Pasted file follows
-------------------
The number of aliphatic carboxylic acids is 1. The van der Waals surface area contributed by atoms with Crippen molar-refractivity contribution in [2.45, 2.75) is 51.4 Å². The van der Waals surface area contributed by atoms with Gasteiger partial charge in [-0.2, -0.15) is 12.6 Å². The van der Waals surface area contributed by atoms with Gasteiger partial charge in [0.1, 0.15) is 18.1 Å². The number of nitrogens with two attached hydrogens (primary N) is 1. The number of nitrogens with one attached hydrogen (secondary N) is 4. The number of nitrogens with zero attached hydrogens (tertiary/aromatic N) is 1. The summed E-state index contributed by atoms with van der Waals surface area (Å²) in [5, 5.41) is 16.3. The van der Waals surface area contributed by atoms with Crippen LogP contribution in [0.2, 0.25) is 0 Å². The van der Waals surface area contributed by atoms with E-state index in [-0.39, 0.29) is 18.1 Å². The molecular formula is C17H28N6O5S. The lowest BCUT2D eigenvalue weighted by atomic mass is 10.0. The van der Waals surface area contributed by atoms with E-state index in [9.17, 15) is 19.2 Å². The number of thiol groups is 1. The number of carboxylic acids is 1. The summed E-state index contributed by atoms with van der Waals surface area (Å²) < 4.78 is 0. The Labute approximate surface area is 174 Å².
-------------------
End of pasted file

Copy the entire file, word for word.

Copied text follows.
The number of aliphatic carboxylic acids is 1. The van der Waals surface area contributed by atoms with Crippen molar-refractivity contribution in [2.45, 2.75) is 51.4 Å². The van der Waals surface area contributed by atoms with Gasteiger partial charge in [-0.2, -0.15) is 12.6 Å². The van der Waals surface area contributed by atoms with Gasteiger partial charge in [0.1, 0.15) is 18.1 Å². The number of nitrogens with two attached hydrogens (primary N) is 1. The number of nitrogens with one attached hydrogen (secondary N) is 4. The number of nitrogens with zero attached hydrogens (tertiary/aromatic N) is 1. The summed E-state index contributed by atoms with van der Waals surface area (Å²) in [5, 5.41) is 16.3. The van der Waals surface area contributed by atoms with Crippen LogP contribution in [0.2, 0.25) is 0 Å². The van der Waals surface area contributed by atoms with E-state index in [-0.39, 0.29) is 18.1 Å². The molecular formula is C17H28N6O5S. The lowest BCUT2D eigenvalue weighted by atomic mass is 10.0. The van der Waals surface area contributed by atoms with E-state index in [9.17, 15) is 19.2 Å². The number of thiol groups is 1. The number of carboxylic acids is 1. The summed E-state index contributed by atoms with van der Waals surface area (Å²) < 4.78 is 0. The Labute approximate surface area is 174 Å².